Workflows too are an increasingly important part of a CMS designed to save school communicators precious time and resources. Workflows eliminate content bottlenecks, facilitating content being created, reviewed, approved and published by spreading the responsibility for website content management.

Your CMS should also allow for easy design changes, social media sharing, and the ability to embed links, photos, and videos. Every provider has a different CMS with unique characteristics and features. Ask each provider if you can test their CMS out to see whether it will be easy for your staff to adjust to.

4. Consider design options.

Will you be able to get a website that looks unique, professional, and aesthetically pleasing? Can they match the site’s design to your school colors and other branding elements? Do you have the flexibility to change the design theme of your website over time?

Most providers base their designs off templates, but then customize certain elements to make the design specific to you. This is a benefit to you because it saves you time and money. However, you also don’t want a website that looks generic and that duplicates the appearance of other sites.

You should ask the provider to show you how many different design templates they use. How many features can be customized? Can incorporate some specific designs or do you have to stick to the templates? If you want some aspects of the templates changed, how long will it take and what will be the additional cost?

5. Review their support and training.

At some point, you will have questions about your website. You may not be able to figure out how to implement a certain feature. Your team may be unsure about how to update their pages on the site. You may need to get a communication out quickly and have some issues sharing it on social media.

When these issues pop up, what are your options? Does the provider have a dedicated help center? Can you talk to someone on the phone or is it only through email? What are their hours of operation?

Also, check to see how they’ll train you and your staff when the site is implemented. Do they do it in person, over the phone, or with some kind of interactive seminar? Do they train you and your team or do they simply train you and leave the rest of the training in your hands?

6. Are they secure and reliable?

By secure and reliable, I'm talking more about their technical security issues. You may have sensitive information in your site’s database, including student and teacher names, as well as home addresses and even social security numbers. Securing that sensitive information should be a high priority. Additionally, you want to be sure that your site is free from hackers and that it will stay online at all times.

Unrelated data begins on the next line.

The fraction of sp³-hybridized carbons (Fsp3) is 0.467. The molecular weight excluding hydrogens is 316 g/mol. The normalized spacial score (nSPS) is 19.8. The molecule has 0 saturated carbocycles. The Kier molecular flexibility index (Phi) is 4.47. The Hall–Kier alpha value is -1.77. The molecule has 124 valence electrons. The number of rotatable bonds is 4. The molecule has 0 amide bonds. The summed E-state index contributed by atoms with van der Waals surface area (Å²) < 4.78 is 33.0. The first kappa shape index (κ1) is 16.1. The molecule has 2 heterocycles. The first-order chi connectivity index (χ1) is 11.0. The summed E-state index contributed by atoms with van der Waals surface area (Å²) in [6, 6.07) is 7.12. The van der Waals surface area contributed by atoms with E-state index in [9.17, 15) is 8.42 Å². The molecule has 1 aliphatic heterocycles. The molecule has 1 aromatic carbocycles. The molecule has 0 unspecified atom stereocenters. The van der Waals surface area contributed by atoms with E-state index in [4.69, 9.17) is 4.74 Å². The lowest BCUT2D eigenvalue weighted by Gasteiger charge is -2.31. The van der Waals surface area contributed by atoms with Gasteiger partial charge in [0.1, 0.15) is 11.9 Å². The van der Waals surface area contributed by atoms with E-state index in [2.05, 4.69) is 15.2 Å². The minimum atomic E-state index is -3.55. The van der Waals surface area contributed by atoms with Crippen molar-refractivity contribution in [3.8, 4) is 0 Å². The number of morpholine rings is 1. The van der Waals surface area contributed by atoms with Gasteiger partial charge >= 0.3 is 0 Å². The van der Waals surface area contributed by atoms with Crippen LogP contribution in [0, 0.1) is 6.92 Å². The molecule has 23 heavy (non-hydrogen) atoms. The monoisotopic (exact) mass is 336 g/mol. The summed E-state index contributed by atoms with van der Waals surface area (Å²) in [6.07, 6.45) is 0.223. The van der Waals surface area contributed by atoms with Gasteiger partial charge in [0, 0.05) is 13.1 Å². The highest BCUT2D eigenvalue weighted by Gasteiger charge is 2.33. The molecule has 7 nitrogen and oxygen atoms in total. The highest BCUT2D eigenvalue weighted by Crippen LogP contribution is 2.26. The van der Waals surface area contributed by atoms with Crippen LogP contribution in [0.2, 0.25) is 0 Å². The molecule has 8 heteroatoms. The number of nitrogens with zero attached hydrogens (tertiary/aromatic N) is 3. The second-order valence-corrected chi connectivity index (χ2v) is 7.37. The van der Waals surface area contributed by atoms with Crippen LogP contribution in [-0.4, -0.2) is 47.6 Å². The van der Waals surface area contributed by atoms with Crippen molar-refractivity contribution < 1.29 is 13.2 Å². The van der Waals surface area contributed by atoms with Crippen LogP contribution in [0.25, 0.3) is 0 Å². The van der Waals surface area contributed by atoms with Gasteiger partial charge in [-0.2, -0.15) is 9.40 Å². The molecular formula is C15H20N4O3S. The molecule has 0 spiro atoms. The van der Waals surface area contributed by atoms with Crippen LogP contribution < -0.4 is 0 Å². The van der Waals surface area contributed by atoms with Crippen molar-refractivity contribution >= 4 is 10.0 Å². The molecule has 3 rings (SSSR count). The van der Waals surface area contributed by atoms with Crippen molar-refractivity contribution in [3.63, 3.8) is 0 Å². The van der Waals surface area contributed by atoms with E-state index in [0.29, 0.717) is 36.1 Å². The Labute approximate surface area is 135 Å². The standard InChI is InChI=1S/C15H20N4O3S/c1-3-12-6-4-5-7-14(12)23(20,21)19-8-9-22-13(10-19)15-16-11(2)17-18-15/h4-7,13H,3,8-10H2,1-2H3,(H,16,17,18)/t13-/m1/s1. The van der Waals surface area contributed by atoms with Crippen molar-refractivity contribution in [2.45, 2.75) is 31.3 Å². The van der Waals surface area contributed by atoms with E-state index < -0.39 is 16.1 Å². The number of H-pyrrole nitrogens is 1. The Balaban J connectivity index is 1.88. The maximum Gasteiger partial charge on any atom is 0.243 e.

What security options do they offer? How do they backup your site’s data and information? If their servers crash, what are your options? These may seem like unlikely scenarios, but it’s still important to ask the questions.

7. Talk to their other customers.

Finally, the last thing you’ll want to do is get the full story from the providers’ other customers. Get some references. Those are probably the ones that they know will provide positive feedback. Go a little deeper: ask for a couple of additional names, too.

Ask the customers how long they’ve been with the provider, why they switched, and whether they’ve been happy. Also, ask about what they think are the provider's strengths and where they’d like to see improvement. Talking to customers will give you a good idea of what the provider’s experience is like after their solution has been implemented.

Take your 'Selection Show' seriously

As one of the millions of Americans each year who takes his NCAA brackets very seriously, poring over matchups and potential upsets, I take my selections quite seriously. But unlike college basketball, which occurs every March, a chance to create a website comes along only once in a great while.

Your website is a significant investment, both in terms of time and money. It’s worth it to take the time to do your due diligence and make sure you get the right solution. You'll find that there are distinct differences between website providers, and you owe it your school, your students' parents and yourself to take your selection show seriously 

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Posted by Jay Cooper

Marketing director and content strategist for Campus Suite, Jay’s a former school public relations specialist who’s helped businesses, schools and colleges use the power of web communications to improve their image, generate support, and optimize relationships. Reach him at jay@campussuite.com or follow him @jay4schools.

Topics: Communication Website accessibility School Districts Website design